i feel like its now part of the story, of each individual object. sometimes there are more specific known elements of the object and what someone may like. other times, its just a colour or even a field of colours. i have had the privilege too, of making things for specific people and people who have become special to me. in that way, i know the person and the object the best. i might value the story behind why the piece is being made or the nature and character of the one receiving it. it has become a beautiful thing.

i love making things, and i really find glass to be the most amazing medium. but most all, i love giving things. the idea of giving doesn’t change for me even if there is money involved. i am still giving something, to be received by someone. a value i see less of in this world sometimes, and one that i want to see more of in myself. not because i am better than you or anyone else. but because someone gave to me, first.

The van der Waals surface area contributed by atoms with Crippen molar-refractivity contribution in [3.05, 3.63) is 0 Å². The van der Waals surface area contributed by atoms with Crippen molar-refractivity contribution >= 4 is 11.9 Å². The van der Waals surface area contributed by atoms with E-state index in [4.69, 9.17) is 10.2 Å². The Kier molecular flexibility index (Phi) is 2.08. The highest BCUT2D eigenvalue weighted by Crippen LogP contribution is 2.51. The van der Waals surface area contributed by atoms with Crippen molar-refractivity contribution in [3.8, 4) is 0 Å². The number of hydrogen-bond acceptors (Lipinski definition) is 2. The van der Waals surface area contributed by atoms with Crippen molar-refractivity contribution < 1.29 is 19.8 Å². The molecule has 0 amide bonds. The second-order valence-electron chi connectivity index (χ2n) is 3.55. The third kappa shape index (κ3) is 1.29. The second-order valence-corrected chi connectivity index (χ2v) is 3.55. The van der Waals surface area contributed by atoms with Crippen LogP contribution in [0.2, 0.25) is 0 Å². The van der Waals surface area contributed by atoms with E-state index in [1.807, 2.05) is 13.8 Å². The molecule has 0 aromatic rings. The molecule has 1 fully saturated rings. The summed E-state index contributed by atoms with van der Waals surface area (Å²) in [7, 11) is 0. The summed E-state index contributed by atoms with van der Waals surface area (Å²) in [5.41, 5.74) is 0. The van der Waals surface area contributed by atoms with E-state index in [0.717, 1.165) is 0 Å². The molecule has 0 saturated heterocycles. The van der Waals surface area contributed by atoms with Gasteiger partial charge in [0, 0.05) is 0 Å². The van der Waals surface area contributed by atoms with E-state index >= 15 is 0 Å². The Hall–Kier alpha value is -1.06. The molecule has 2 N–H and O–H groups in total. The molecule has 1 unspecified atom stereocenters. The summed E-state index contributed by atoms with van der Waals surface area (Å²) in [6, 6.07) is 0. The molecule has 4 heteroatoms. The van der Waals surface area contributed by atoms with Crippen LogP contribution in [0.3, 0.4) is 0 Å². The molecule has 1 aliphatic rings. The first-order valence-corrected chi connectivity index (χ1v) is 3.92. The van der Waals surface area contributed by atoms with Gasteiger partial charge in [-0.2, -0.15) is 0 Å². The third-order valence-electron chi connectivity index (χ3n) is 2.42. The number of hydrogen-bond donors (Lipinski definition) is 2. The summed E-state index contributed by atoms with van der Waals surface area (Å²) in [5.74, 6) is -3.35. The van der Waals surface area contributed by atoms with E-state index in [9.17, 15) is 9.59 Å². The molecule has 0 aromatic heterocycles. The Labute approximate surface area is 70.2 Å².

a.

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The Fin.

i have vivid memories as a 10 year old girl, the younger sister of two boys and daughter of a surfing guru, of swimming and surfing on the most pristine light aqua waters of a white-sand beach in Esperance, Western Australia. its the most clear memory i have of learning to surf, although i’d been in the water, i assume, since birth. these early pictures that are etched in my mind just stand to document the beginning of a little Gidget’s growth.

my dad used to take me surfing on saturday mornings, to a small local peeler called Kiddies Corner. we’d eat bacon and egg rolls when we’d get home and i’d sit in that post-surf daze with great gratitude in my heart, for the ocean, for my dad and for  BBQ sauce. when i didn’t go with him, the other Grey Loggers would ask where Gidget was.